A varied vocabulary is quite possibly the most important
factor which drives a school-age child's ability to learn new information.
A student's ability to use
language, in a range of contexts, is largely reliant on their semantic word knowledge
But what is semantic word knowledge? Why do we speech-language pathologists place such importance
on its development?
Well, semantic word knowledge is the range
of words a person knows and understands
, and can use
sentences, both oral and written.
A more formal word to describe word knowledge is a child's lexicon
The best way to think of
a person's lexicon is as a mental dictionary.
Typically, a young student with a rich mental dictionary and strong language skills has great flexibility when using words.
Their sentences are articulate, and the words they pepper them with are lively and almost
Though the two concepts are related, semantics and vocabulary are in fact quite different.
Semantics is all about depth of understanding of known words.
It's great if you have a large store (lexicon) of words that can be selected and used in conversation. But it's of little use if you don't understand what the words mean, or how they
are related to other words.
Semantic knowledge, or word and world knowledge is a key area of vocabulary growth.
Children with normally developing language naturally build up layers of meaning for the new words they learn.
They are able to understand the links and differences between semantic concepts such as synonyms,
antonyms, homonyms and categories.
Very young children learn new words and word meanings from conversation with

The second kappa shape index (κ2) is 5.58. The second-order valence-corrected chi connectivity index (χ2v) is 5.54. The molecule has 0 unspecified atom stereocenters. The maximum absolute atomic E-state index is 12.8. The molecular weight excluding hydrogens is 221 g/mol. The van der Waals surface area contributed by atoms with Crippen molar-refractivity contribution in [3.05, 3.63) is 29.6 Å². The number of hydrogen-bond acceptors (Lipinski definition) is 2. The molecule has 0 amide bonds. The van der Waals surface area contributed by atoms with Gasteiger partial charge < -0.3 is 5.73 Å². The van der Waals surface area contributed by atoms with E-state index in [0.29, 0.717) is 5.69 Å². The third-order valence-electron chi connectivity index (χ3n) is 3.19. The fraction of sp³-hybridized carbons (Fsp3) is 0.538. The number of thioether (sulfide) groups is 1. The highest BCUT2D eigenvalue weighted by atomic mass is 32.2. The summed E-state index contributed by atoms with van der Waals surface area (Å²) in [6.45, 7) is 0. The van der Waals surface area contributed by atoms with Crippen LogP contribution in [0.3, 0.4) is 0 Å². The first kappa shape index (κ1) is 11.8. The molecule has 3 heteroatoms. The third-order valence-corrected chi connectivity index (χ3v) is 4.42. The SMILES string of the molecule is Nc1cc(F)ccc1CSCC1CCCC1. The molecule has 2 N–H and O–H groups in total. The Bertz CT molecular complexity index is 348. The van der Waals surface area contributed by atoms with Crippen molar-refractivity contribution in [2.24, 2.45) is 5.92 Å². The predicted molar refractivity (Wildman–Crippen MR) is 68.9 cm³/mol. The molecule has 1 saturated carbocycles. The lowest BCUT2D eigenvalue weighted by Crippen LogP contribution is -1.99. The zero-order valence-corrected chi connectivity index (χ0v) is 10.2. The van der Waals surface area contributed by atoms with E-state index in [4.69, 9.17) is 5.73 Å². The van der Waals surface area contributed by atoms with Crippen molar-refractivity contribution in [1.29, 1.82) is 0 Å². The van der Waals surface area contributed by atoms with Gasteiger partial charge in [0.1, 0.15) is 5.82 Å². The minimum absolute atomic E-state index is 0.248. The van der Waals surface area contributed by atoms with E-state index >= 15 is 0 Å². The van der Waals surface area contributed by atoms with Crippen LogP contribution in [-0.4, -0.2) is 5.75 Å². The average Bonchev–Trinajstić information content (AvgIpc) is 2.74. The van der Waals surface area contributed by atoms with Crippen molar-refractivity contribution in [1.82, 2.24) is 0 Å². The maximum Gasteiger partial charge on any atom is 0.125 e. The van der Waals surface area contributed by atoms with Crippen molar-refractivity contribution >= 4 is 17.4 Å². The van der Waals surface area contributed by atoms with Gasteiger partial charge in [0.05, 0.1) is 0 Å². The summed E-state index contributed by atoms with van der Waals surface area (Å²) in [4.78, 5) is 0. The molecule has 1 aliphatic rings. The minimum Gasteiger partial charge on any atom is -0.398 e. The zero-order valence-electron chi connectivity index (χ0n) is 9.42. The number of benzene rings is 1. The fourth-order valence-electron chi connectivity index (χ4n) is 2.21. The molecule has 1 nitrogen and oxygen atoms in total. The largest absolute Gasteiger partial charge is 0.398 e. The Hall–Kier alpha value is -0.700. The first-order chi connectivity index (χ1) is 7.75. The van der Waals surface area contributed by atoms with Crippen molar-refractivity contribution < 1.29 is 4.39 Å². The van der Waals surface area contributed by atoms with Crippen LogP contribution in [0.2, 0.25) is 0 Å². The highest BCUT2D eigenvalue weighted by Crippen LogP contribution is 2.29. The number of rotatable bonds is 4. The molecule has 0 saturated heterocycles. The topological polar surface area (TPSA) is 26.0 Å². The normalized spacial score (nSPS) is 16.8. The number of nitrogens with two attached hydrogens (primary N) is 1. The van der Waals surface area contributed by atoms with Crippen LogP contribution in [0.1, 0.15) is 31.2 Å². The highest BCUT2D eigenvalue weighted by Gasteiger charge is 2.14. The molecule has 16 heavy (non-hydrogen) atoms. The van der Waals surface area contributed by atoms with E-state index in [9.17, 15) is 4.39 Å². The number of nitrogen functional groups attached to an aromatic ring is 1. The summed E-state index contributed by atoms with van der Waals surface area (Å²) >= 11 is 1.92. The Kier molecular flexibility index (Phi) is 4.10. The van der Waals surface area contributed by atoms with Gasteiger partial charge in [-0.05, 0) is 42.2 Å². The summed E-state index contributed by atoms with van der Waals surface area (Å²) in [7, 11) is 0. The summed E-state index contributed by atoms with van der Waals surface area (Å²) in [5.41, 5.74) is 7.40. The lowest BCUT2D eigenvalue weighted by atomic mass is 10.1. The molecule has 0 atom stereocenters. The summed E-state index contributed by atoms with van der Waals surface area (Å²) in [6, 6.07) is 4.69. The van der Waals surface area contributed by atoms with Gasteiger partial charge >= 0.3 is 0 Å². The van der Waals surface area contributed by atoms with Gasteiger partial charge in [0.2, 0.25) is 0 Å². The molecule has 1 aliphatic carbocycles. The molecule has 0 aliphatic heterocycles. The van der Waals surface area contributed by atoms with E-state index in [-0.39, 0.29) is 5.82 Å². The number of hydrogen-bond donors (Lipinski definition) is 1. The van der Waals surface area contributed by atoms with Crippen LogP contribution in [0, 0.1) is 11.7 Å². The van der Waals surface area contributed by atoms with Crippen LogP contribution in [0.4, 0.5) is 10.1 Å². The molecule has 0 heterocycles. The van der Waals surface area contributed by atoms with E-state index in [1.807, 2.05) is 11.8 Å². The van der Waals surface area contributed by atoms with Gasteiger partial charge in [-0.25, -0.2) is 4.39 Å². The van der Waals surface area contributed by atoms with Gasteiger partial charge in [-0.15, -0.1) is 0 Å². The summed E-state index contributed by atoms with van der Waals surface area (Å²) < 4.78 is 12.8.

others - mostly parents, family members, peers, and television programs.
In the school years, children learn most
new words from books, both story books and expository texts.
It's worth looking at some semantic building blocks in a little more detail.
- Concept words (categories): an individual's sense of what a house is, centred on
word knowledge, world knowledge and experiences.
- Content words: the different forms of words used in sentences to expand language such as
adjectives, adverbs, and verbs.
- Synonyms: words which have a similar meaning; example, laugh-giggle.
- Antonyms: words which have opposite meanings; example, hot-cold.
- Homonyms: words that have the same name but different spelling and meaning; example, son-sun.
Children with language disorder generally have a vocabulary that is poor in comparison
to children of the same age.
They may present with poor word and world knowledge
and have difficulty expressing
their thoughts because of lack of flexibility in using words.
They have a lot of trouble remembering new words and making links to words in their lexicon
If the child with language difficulty is unable to gain an understanding of the meaning of a particular word, then the new word is rarely committed to memory. It essentially becomes lost
The goal of semantic language intervention is not to just teach new words, but put in place a meaning
A meaning based structure creates a skill set that allows the child with learning disability to better commit new words to memory.
Effective teaching of meaning based language skills include using the
of the passage to aid comprehension.
Among the more effective methods of building word knowledge is
shared book reading.
DeKemel, K.P. (2003) Intervention in Language Arts: A Practical Guide for Speech-Language Pathologists. Butterworth-Heinemann.
Kaderavek, J.N. (2011) Language Disorders in Children: Fundamental Concepts of Assessment and Intervention, Allyn & Bacon
Owens, R.E. (1996) Language Development: An Introduction, Allyn & Bacon
Paul, R. (2006) Language Disoders form Infancy through Adolescence. Assessment and Intervention. Mosby
Content Updated 8/11
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